Last week, Univision anchor Jorge Ramos traveled to Puerto Rico in order to, in his own words, “see how things are after the hurricanes.” The resulting back-to-back interview segments with San Juan Mayor Carmen Yulín Cruz and Governor Ricardo Rosselló that aired on his weekly Al Punto program compel the question: why even bother?
From the show’s get-go, Ramos lets viewers know what to expect: the Mayor of the San Juan will get the softball, heroine treatment, while Rosselló will get 100% hardball.
JORGE RAMOS, HOST, AL PUNTO, UNIVISION: I travelled to Puerto Rico to see how things are after the hurricanes, and there San Juan Mayor Carmen Yulín Cruz showed me where she has slept for the last six weeks. I also asked Governor Ricardo Rosselló about the $300 million contract to restore electricity, and that he ordered to have cancelled.
The problem with media coverage of Puerto Rico to date is quite simple. In the aftermath of the devastation of Hurricane María upon Puerto Rico, our lazy domestic media have imposed its Trump/anti-Trump binary lens upon the vastly more complex set of issues that Puerto Rico encompasses. One might generously chalk that up to a lack of cultural competency. But Jorge Ramos, the self-styled 'Voice of All Hispanics' has no such excuse.
Ramos, having often traveled to Puerto Rico and conducted many related interviews, should know better. Therefore, Ramos’ coverage of Puerto Rico in the aftermath of María so far can only lead an educated observer to conclude that he doesn’t care about Puerto Rico at all, except to fuel his ongoing war against Donald Trump and to promote Puerto Rican separatists.
Mayor Cruz of San Juan, a Bernie Sanders endorsee and advocate for convicted FALN terrorist Oscar López Rivera and world-class free media magnet, fits neatly and very usefully into Ramos’ reporting. Ramos grants top billing to Mayor Cruz, staging his interview from San Juan’s emergency management headquarters at the Roberto Clemente Coliseum.
“Staged” being the operating word here, Ramos opens the Cruz interview atop a couple of pallets of relief supplies inside the Coliseum. After Cruz talks about the city’s relief efforts and gets off some shots on both Trump and the Whitefish contract, Ramos moves the interview into the mayor’s private quarters inside the Coliseum. The entire Cruz interview is intended to convey warmth, familiarity, and solidarity. Tough questions are nowhere to be found- instead, Cruz is allowed to speak at length, with no interruptions.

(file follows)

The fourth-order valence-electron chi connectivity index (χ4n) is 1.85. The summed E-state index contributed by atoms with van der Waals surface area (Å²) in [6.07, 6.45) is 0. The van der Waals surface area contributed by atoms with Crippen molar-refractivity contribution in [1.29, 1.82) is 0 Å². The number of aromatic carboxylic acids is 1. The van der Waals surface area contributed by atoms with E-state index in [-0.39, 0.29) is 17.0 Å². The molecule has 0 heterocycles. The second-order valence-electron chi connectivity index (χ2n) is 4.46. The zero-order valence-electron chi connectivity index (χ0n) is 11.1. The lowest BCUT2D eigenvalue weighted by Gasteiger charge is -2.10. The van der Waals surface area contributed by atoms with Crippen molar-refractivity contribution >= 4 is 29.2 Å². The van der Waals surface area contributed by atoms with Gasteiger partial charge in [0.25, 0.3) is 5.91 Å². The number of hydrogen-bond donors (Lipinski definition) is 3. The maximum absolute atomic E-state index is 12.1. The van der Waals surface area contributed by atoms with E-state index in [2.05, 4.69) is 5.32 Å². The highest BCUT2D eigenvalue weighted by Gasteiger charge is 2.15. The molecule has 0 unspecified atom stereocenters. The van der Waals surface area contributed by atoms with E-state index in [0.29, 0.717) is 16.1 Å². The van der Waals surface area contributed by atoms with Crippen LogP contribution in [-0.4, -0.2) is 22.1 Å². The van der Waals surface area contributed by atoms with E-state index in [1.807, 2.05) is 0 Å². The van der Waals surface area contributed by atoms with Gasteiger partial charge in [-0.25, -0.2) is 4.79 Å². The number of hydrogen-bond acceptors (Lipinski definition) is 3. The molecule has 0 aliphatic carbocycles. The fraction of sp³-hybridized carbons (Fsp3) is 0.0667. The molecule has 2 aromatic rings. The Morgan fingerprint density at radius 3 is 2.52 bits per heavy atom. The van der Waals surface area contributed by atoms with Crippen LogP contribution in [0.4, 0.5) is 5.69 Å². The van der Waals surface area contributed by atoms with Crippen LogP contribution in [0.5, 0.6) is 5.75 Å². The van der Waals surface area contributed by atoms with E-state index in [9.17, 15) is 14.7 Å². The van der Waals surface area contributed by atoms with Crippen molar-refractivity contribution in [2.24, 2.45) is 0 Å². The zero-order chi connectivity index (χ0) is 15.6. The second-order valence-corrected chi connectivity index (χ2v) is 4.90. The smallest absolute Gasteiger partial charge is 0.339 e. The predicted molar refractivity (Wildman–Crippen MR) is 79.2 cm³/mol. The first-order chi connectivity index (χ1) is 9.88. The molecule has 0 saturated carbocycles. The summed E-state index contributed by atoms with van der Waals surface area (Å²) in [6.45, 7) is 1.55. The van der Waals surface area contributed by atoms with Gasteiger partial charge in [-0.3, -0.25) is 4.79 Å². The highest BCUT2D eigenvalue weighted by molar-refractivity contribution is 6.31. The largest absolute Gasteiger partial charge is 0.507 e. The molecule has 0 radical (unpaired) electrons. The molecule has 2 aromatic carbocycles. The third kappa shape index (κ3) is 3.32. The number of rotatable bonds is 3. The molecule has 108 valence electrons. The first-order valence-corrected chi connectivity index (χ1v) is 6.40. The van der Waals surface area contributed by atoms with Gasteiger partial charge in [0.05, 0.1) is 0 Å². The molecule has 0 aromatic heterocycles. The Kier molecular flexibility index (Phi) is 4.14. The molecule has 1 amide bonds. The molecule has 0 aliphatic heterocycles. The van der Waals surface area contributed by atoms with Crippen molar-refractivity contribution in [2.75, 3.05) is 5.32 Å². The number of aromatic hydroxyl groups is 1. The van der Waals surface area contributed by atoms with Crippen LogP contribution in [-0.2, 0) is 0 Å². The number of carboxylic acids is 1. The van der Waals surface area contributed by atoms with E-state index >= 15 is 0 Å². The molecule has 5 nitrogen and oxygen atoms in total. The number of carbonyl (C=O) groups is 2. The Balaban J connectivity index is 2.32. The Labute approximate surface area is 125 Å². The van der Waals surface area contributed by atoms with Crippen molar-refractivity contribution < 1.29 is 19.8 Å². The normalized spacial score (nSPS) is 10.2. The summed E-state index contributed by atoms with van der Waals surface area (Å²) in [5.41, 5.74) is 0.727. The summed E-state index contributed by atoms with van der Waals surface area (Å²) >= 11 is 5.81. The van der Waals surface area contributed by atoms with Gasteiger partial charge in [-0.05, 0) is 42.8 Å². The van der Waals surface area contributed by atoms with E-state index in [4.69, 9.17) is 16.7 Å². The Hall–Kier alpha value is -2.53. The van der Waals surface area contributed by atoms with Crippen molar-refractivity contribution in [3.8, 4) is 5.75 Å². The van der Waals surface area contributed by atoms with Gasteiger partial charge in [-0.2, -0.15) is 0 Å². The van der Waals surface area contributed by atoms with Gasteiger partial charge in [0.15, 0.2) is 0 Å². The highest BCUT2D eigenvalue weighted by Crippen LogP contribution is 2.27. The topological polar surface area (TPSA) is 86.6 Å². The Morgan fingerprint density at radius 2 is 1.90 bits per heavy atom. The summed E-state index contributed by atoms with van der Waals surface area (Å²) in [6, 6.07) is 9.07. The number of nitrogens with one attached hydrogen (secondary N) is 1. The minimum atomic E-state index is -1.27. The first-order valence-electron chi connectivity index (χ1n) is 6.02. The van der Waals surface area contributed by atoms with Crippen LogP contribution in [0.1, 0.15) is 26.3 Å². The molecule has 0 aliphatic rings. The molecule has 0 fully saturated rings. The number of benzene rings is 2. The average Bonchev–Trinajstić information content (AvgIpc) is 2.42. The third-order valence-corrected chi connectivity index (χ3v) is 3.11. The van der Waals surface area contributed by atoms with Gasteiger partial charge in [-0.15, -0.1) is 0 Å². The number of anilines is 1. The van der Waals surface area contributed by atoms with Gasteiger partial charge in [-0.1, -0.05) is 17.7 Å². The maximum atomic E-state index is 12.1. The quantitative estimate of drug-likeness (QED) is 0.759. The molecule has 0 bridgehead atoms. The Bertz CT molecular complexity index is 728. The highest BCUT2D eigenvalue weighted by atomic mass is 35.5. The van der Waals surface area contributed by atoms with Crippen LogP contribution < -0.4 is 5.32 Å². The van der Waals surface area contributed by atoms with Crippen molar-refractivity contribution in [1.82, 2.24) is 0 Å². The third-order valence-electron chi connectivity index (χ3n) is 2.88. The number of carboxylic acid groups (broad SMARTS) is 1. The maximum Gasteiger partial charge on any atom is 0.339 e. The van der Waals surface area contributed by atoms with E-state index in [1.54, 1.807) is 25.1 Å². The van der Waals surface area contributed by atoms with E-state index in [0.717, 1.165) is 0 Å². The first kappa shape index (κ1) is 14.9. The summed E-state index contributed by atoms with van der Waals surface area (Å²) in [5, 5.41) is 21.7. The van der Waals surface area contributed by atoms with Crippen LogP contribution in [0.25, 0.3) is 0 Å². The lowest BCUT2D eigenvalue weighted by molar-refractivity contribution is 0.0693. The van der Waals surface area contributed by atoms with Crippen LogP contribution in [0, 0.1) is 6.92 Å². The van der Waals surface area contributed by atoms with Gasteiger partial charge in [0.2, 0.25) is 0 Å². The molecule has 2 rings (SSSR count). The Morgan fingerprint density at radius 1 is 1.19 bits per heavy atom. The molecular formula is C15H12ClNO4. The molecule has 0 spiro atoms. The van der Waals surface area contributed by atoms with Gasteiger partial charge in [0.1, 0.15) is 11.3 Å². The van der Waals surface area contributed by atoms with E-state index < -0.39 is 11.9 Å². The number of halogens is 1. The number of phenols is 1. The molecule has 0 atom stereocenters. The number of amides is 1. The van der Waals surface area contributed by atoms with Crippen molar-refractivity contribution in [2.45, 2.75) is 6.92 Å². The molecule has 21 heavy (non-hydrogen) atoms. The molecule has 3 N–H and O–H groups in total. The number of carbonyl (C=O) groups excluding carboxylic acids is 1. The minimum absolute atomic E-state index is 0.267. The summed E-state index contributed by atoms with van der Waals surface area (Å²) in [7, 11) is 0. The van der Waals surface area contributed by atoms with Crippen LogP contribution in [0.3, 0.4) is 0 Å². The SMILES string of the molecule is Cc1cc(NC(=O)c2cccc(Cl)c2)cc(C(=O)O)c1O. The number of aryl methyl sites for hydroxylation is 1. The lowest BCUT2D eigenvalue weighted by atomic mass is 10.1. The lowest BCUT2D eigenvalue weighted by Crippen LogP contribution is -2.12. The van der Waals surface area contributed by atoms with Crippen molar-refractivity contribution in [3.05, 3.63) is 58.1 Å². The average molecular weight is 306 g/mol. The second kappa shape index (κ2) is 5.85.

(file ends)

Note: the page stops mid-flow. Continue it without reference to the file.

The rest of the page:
Once Ramos goes to the the Governor's office at La Fortaleza, though, the tone shifts. Ramos proceeds to interview Governor Rosselló as though he were a Mexican politician caught with a safe full of Odebrecht cash. Even the interview’s staging is adversarial, with tight shots reminiscent of the classic 60 Minutes closeups. This interview was completely adversarial.
Ramos does the network’s Puerto Rico coverage a real disservice by attempting to tie Rosselló (the Clinton DNC delegate) to Donald Trump, in furtherance of his anti-establishment contrapoder narrative. To be clear, this is also done in order to create a permission structure from which to cover Cruz more favorably. Which is too bad, because Ramos missed an opportunity to ask some tough questions of Mayor Cruz. For example:
Why has it taken the City of San Juan so long to clear debris remaining from Hurricane Irma?
Was it appropriate to expend funds on a hero’s welcome for convicted FALN terrorist Oscar López Rivera at a time when the city is having to raise fees and taxes in order to make budget?
Speaking of Oscar López Rivera, can the Mayor explain the consulting contract awarded to Lopez’s daughter Clarissa, which allows her to bill $40/hr for “phone meetings”?
When Cruz did a video for Al Jazeera Plus while in Washington, D.C. last week, she described Hurricane María as an opportunity to “redefine the relationship” between the United States and Puerto Rico. What, exactly, does that redefinition entail?
If only Ramos had gone to Puerto Rico to actually ask questions, instead of further abetting Mayor Carmen Yulín Cruz’ grandstanding. But by now it should be clearer than ever: Jorge Ramos doesn’t care about Puerto Rico.